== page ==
4. Trust yourself
Trump doesn’t follow focus groups. All candidates these days test out their message, trying to find the right combination of words and issues to appeal to the right demographic segments of voters. But often, candidates end up sounding excessively “focus-grouped.” The real human connection of the candidate gets lost in trying to appeal to too many people. Trump seems to be resonating with conservative Republican voters because he’s so unrehearsed and unpolished — he’s not afraid to speak off the cuff. Every day on the campaign seems like he’s just really talking about whatever is most urgently on his mind at that moment.
The same goes with your product. It’s good to do some market research to find out whether a new product is viable, but it’s even more important to trust that you have a good idea. If you feel that way, trust that others will feel the same. I’ve seen so many great ideas become convoluted and watered down, when there are too many cooks in the kitchen. If you try to make your product appealing to everyone, you’ll ultimately end up appealing to no one.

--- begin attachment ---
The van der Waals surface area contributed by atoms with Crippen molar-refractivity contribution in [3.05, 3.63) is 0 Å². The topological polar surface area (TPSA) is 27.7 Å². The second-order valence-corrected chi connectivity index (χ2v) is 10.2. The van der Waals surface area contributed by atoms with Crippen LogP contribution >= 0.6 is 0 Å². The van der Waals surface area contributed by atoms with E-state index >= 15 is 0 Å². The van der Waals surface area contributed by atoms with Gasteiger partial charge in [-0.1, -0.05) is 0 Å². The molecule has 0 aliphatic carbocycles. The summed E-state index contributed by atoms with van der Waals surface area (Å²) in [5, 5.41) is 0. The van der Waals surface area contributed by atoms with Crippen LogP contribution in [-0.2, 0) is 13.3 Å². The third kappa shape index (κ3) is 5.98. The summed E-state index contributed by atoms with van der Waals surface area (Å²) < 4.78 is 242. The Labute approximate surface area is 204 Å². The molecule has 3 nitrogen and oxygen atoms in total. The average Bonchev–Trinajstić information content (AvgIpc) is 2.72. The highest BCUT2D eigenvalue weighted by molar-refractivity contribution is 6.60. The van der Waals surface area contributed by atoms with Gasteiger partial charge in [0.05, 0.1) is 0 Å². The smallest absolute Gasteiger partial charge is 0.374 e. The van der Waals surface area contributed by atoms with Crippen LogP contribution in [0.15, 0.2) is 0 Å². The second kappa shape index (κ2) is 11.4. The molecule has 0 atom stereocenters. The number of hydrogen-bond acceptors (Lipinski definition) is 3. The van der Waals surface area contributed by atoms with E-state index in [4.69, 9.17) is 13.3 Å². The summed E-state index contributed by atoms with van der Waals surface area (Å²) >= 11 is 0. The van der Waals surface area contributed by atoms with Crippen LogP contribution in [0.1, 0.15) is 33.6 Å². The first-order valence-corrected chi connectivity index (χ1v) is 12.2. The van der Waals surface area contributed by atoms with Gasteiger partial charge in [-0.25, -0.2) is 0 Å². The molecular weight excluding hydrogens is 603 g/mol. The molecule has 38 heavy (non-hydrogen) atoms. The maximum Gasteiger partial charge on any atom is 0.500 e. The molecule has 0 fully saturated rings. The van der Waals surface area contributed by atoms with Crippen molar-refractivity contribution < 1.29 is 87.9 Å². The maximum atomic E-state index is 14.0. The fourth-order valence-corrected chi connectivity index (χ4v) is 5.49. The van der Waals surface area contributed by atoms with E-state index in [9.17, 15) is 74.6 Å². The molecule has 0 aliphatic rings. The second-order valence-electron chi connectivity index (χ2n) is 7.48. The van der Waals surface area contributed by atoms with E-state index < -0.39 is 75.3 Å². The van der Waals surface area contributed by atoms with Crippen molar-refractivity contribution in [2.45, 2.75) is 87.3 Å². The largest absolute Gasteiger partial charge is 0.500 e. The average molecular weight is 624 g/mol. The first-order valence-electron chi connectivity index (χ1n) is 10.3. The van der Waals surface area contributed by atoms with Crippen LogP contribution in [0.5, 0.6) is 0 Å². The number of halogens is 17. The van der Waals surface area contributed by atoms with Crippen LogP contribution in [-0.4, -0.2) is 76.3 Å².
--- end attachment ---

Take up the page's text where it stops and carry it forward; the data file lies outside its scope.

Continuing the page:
5. No apologies
Trump is like no one else we’ve seen in presidential politics in recent years. He seems to have absolutely no sense of regret or shame. He says what he says, he calls it like he sees it, and then he moves on, ignoring the critics. Has Trump ever apologized for anything? He seems incapable of admitting to mistakes or being wrong.
This raises an interesting question for your brand: when should you apologize? If a customer has a bad experience with your product, should you apologize? Or should you just give them a refund and move on, writing it off as “Well, they’re not the right kind of customer for us?” If someone is offended by or misunderstands something your company posts on Twitter, should you apologize? Should you ignore the critics, or try to learn from them?
It’s hard to know when to draw the line. If you apologize too often, you’ll find yourself catering too much to customers who really don’t understand the value of what you offer. But if you don’t apologize when an apology was really warranted, you might damage your brand. You have to toe the line between maintaining your brand reputation and doing the right thing. Don’t spend all of your energy on trying to make bad customers happy.
Trump embodies the purity of a certain kind of bold, no-apologies approach to doing business. He’s almost Zen-like in his clear-headed refusal to get bogged down in details of saying “sorry.” He just keeps moving forward and on to the next deal. There’s something so refreshing about that, but not all brands can pull it off.
Whether you’re voting for Trump or not, there’s no denying that he’s a fascinating one-of-a-kind figure in American politics and business. You don’t have to become like Trump to learn from how he’s marketed himself and built his brand.
More from Entrepreneur.com: